Missing and Murdered Indigenous Women and Girls


Missing and Murdered Indigenous Women and Girls is a travesty of incredible proportions. A study done by the Urban Indian Health Institute (UIHU) in 2016 showed that 5,712 cases of MMIWG were reported to the authorities, yet a shocking mere 116 were actually logged into the system. 

The UIHU spent a year reviewing 506 cases and found that, for those cases were the perpetrator was found and identified, 83% were male and half of those were non-Native people. 

The study showed that most cases of MMIWG were simply labeled “domestic violence” and dismissed instead of prosecuted. This dismissal instead of seeking justice is itself an entire conversation about systemic racism because domestic violence is taken more seriously when it is against a white woman. 

The numbers for the study were skewed by racism as well. The researchers found that several cases were mislabeled either because the victims were not properly identified as Native American at the time of death or because they did not live on reservations at the time. This indicates that there are likely many many more victims who remain undocumented. The Department of Justice already reports that Native women, girls, non-binary, and two-spirits are already ten times more likely to be murdered compared to the national average murder rate. It is heartbreaking to think what could be the true numbers.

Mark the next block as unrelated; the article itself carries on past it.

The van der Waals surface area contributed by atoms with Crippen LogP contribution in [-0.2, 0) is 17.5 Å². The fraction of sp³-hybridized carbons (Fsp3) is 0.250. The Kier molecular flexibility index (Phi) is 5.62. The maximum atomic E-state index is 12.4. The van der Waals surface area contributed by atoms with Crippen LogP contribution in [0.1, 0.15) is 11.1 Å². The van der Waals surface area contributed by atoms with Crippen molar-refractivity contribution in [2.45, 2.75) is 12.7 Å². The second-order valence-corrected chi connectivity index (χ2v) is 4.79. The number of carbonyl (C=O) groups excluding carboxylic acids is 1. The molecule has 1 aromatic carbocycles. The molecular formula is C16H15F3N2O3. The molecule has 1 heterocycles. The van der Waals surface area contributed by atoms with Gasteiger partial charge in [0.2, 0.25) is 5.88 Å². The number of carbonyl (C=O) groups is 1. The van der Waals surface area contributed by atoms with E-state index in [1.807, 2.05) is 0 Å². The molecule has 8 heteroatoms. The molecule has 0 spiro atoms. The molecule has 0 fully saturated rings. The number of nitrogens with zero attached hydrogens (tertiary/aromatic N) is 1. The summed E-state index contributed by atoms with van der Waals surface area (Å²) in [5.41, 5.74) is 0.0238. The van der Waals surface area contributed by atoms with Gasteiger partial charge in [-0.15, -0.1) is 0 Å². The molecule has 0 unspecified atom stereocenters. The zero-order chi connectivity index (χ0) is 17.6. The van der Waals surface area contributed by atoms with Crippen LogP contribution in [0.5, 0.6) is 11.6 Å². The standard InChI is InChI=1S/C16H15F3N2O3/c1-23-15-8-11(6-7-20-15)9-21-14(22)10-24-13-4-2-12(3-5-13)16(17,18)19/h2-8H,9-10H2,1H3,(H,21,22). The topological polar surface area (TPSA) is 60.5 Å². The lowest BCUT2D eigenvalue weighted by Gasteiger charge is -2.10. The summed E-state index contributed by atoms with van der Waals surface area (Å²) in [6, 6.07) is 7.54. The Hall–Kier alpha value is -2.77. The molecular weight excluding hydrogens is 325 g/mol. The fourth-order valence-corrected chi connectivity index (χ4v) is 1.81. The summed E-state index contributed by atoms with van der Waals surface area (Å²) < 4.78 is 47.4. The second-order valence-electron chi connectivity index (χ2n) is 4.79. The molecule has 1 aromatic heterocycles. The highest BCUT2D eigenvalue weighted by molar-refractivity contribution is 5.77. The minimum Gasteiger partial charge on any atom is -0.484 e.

In 2020, Congress passed the Not Invisible Law (Senate Bill 982), which states its purpose to “ensure prevention efforts, grants, and programs of Federal agencies related to the murder of, trafficking of, and missing” Native Americans. Studies show that survivors of assault and violence are at a much higher risk of suicide, addiction, and homelessness. Through the funding, Congress hopes to increase education of law enforcement to recognize domestic violence and provide education and resources for survivors. 


Missing and Murdered Indigenous Women and Girls USA

Urban Indian Health Institute MMIWG Study

Not Invisible Law – 116th Congress Senate Bill 982


Say Her Name


If I Go Missing (high school age)